Jan. 28 2010 11:57 AM
Mike from Manhattan

Also, what about the ATT factor? What's the point of watching a baseball game if you have crappy coverage? Good luck.

Jan. 28 2010 11:57 AM
ben from brooklyn

The case manufacturers are going to go to town on this with kick stands, protective screens, lids, ways of making it more ergonomic to hold for hours at a time.

Jan. 28 2010 11:57 AM
phyllis from Brooklyn

No one has mentioned drawing! I love Brushes on my ipod touch. I'm going to love it even more on the ipad.

Jan. 28 2010 11:57 AM

can you print from it?

Jan. 28 2010 11:57 AM
Scott Wilson from Morristown, NJ

Also, remember, Apple could not build out a lot of the other functionality and accessories, content, etc, in advance of the launch, because of need to protect their confidentiality. Every outside partner involved = another potential security leak! Now that they have announced, they will scramble to enrich the platform as quickly as the competitors set about planning their me-too products.

Jan. 28 2010 11:57 AM
Nancy Sabato from South Orange NJ

I'm a graphic designer / book designer, and I've been dreading the coming of some kind of tablet for years. I love reading / making "actual" books, and thought the idea of reading on a computer would be awful.
BUT, as a designer, I of course LOVE Apple, and had great hopes that if anyone could get the tablet right, it would be Apple.
I think there is a lot of potential in this, and I think we need to see this as a first generation and know that it will get better and have more functionality as they continue to develop it.

Jan. 28 2010 11:56 AM

Handles, breaking, etc. problems will be handled by the seemingly endless number of case manufacturers.

If it's popular, I predict a huge boom in ipad-enabled clothing, a la ScottEvest/SeV (my light jacket will immediately snug it away without bulge).

Jan. 28 2010 11:56 AM
the truth!! from BKNY

We will eventually blow ourselves off this planet!

Jan. 28 2010 11:56 AM
Derrick James Tempro from Upper West Side New York City

The iPad in my view will not replace the news paper or books people like holding a book or paper and not spend that much on a device that can only web surf play music and read emails.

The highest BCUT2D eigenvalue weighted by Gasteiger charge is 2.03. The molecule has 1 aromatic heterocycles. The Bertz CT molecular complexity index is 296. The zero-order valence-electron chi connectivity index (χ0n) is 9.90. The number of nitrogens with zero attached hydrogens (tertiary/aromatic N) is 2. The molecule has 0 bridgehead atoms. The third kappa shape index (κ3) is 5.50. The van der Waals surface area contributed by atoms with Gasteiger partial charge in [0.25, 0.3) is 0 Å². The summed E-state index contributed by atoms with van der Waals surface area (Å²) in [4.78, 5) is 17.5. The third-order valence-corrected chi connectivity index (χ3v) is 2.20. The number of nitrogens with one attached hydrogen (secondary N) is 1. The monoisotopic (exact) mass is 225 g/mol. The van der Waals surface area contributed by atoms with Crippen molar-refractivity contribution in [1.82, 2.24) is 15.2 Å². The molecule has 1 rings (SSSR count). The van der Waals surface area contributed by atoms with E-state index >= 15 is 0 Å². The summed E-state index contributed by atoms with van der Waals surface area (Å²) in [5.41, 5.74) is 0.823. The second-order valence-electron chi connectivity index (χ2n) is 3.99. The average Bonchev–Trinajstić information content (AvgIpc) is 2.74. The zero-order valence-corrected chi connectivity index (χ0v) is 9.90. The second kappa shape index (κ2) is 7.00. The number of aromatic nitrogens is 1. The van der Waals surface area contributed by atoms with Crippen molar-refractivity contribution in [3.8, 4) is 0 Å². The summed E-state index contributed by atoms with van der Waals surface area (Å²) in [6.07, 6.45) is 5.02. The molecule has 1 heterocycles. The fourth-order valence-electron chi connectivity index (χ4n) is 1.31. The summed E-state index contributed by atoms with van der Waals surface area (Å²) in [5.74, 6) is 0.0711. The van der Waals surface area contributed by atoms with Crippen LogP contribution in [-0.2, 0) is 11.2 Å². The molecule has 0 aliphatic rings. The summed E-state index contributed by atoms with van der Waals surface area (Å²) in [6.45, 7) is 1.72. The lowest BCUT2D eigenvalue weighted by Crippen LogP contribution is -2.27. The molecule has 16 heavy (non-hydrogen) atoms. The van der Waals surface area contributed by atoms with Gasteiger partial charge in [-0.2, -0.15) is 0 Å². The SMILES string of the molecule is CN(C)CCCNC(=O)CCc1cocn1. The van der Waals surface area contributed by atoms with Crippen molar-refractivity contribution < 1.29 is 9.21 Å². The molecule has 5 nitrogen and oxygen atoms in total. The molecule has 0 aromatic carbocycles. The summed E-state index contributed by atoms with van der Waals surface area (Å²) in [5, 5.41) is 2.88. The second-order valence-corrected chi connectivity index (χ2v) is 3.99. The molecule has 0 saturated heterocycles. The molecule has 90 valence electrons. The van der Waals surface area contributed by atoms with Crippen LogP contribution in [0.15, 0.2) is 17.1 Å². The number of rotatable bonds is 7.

It's a toy I would only use one because I'm a photographer and would use it to show my photos on a bigger screen without taking my laptop out.
We will have to wait and see if apps for this do it for us...
I've had a tablet computer before and loved it.
I'm on the fence on this one till I get my hands on it. 3G and wifi would be nice but the cost ouch!

Jan. 28 2010 11:55 AM
Aaron Mocciola from UWS Manhattan

The I-phone is a terrible cell phone (I use one), a laptop or netbook mediocre computer (I use mine 99.99% stationary with an external keyboard). Now one can get a GOOD cell phone, desktop or tower computer and an I-Pad. This rap about the name is ridiculous and juvenile-we use mouse pads, touch pads etc.

Jan. 28 2010 11:55 AM
the truth!! from BKNY

OK I will buy one after the bugs are all worked out and when the price goes down. Of course that will be after everyone has moved onto the next thing and this is no longer popular.

Jan. 28 2010 11:55 AM
Judy from New jersey

The apps will make the difference. It opens the door for an amazing array of new apps.

Jan. 28 2010 11:55 AM
GCO from CT

Who cares? Aren't there more important things going on in the world that should be discussed?

Jan. 28 2010 11:54 AM
Cynthia from long island

I think you are devoting too much time to infomercials on these types of gadgets.

Jan. 28 2010 11:54 AM
the truth!! from BKNY

Well we have come full circle...wonder if Moses wished he had this tablet?!

Jan. 28 2010 11:54 AM
Scott Wilson from Morristown, NJ

This platform ALSO can help urge along a paradigm shift in how schools distribute textbooks and class support materials to students. School districts are already starting to move away from hardbound textbooks, but often they are being coaxed towards conventional publisher-centric websites or other proprietary platforms. I see that schools could invest in these for students to carry throughout their years in a school system. Assignments could be sent home on them with students. It's up to the developers and forward-thinking tech administrators in districts to tak up the challenge to build the apps that will truly bring the iPad to life. Meanwhile, they have concentrated on making a solid performing piece of hardware that convinces developers to make their commitment.